Here's how you can make a real difference.  Do you hate seeing CEOs of corporations getting rich?  Stop buying their products.  Quit using your services.  I love it when an uber-liberal tries to spout off about these evil rich people and how we need to stop them as they pull into Wells Fargo to get cash from their ATM while wearing jeans they bought at Macy's and a t-shirt from Wal-mart.  Ditch your corporate bank, and visit your local, hometown bank or credit union.  Don't buy from Target or Wal-mart, instead shop your local grocery store.  Buy your toiletries from your hometown pharmacy.  You do have the power to be rid of rich CEOs.  If everyone ditched Wells Fargo or Bank of America tomorrow, they would close down their doors pretty fast.  If everyone went with a few less bottles of water and took better care of their underwear and stopped shopping at Wal-mart, they would fold up in short order.  Don't buy a kindle, a nook, a iPad, etc. - buy used books from your locally owned thrift shop or visit your library.  Want to support unions?  Only buy union made products - clothes, cars, cell phones, televisions, etc.  Make sure everything you buy is union.  That is how you show support and make a difference.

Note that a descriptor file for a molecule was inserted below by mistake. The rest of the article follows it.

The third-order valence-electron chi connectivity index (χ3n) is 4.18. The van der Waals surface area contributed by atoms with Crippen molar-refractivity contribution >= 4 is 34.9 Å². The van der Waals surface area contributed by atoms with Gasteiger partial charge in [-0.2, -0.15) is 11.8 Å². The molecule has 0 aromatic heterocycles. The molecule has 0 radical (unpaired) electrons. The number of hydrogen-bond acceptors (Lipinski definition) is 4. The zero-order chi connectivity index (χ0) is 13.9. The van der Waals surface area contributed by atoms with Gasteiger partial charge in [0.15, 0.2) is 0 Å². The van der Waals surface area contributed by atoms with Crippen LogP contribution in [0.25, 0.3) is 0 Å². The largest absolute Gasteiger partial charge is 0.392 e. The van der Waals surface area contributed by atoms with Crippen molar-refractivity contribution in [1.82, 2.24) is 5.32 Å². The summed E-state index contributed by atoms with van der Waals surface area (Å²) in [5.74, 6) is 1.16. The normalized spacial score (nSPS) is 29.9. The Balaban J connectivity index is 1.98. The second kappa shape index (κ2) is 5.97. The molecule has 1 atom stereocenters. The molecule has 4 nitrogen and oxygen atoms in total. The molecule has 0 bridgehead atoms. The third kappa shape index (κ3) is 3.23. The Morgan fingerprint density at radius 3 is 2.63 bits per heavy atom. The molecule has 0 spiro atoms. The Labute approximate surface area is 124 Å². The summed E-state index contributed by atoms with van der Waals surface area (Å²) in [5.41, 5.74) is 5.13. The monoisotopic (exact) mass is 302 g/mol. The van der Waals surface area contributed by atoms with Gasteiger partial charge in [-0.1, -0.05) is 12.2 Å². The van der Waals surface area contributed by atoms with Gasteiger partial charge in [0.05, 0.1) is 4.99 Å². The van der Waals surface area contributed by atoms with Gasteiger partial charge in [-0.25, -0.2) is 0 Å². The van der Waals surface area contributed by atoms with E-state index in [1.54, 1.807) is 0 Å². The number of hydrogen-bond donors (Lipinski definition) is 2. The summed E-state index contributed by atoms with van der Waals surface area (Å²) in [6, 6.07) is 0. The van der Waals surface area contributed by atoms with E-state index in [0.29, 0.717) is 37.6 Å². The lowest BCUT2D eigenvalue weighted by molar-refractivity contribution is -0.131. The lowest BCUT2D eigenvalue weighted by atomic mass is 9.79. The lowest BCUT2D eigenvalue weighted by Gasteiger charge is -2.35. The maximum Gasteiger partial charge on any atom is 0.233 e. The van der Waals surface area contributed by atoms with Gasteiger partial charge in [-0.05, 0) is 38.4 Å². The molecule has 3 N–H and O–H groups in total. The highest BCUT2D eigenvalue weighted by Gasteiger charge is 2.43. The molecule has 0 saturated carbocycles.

I think the best path we could take is to simplify the tax code.  Quit pandering to every special interest through countless forms and worksheets and make it simple.  Base taxes on a flat percentage after exempting the minimum wage.  For a couple, that would mean an exemption of about $30,000.  I would bet most real middle class would see a tax savings since the exemption would be large than most tax write-offs anyway (mortgage interest, IRA contributions, etc).

We can't turn the government into Robin Hood.  It won't work.  We still carry our animal instincts to do what's best for ourselves.  Let's not ignore that fact.  And please, stop being a hypocrite.  You can't hate the rich and then support their cause by patronizing their low prices or convenience.  You can't act like you want to make a difference, but only make it when it is convenient for you.  And please, let's help each other and our local communities and stop having the government do it for us.  Do you want to be in charge of your money, or do you want those in Washington DC controlling it?  I'll pick the former.

1 comment:

  1. [...] becomes an impossible tax, because they have the means to either avoid taxes or simply not work (see more here).  So is it really fair that 1% of Americans get 25% of the income?  That’s hard to say. [...]